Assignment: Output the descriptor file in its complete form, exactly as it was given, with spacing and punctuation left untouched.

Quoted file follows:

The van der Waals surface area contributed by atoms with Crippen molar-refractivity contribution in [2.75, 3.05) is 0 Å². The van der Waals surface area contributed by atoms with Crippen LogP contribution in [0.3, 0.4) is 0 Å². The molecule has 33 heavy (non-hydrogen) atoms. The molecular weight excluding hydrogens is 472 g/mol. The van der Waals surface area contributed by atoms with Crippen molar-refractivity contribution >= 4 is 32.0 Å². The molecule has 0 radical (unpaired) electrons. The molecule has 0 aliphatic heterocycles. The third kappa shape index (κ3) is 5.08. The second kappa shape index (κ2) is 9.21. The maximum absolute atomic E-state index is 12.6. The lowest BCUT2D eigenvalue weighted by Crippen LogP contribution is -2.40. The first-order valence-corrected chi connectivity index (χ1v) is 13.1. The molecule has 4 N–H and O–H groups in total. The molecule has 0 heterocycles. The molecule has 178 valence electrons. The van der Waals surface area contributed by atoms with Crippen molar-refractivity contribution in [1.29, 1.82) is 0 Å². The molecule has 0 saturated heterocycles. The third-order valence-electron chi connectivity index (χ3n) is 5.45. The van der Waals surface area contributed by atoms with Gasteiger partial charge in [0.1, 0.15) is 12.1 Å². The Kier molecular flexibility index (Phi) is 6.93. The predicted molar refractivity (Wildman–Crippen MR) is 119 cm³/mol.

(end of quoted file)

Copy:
The van der Waals surface area contributed by atoms with Crippen molar-refractivity contribution in [2.75, 3.05) is 0 Å². The van der Waals surface area contributed by atoms with Crippen LogP contribution in [0.3, 0.4) is 0 Å². The molecule has 33 heavy (non-hydrogen) atoms. The molecular weight excluding hydrogens is 472 g/mol. The van der Waals surface area contributed by atoms with Crippen molar-refractivity contribution >= 4 is 32.0 Å². The molecule has 0 radical (unpaired) electrons. The molecule has 0 aliphatic heterocycles. The third kappa shape index (κ3) is 5.08. The second kappa shape index (κ2) is 9.21. The maximum absolute atomic E-state index is 12.6. The lowest BCUT2D eigenvalue weighted by Crippen LogP contribution is -2.40. The first-order valence-corrected chi connectivity index (χ1v) is 13.1. The molecule has 4 N–H and O–H groups in total. The molecule has 0 heterocycles. The molecule has 178 valence electrons. The van der Waals surface area contributed by atoms with Crippen molar-refractivity contribution in [1.29, 1.82) is 0 Å². The molecule has 0 saturated heterocycles. The third-order valence-electron chi connectivity index (χ3n) is 5.45. The van der Waals surface area contributed by atoms with Gasteiger partial charge in [0.1, 0.15) is 12.1 Å². The Kier molecular flexibility index (Phi) is 6.93. The predicted molar refractivity (Wildman–Crippen MR) is 119 cm³/mol.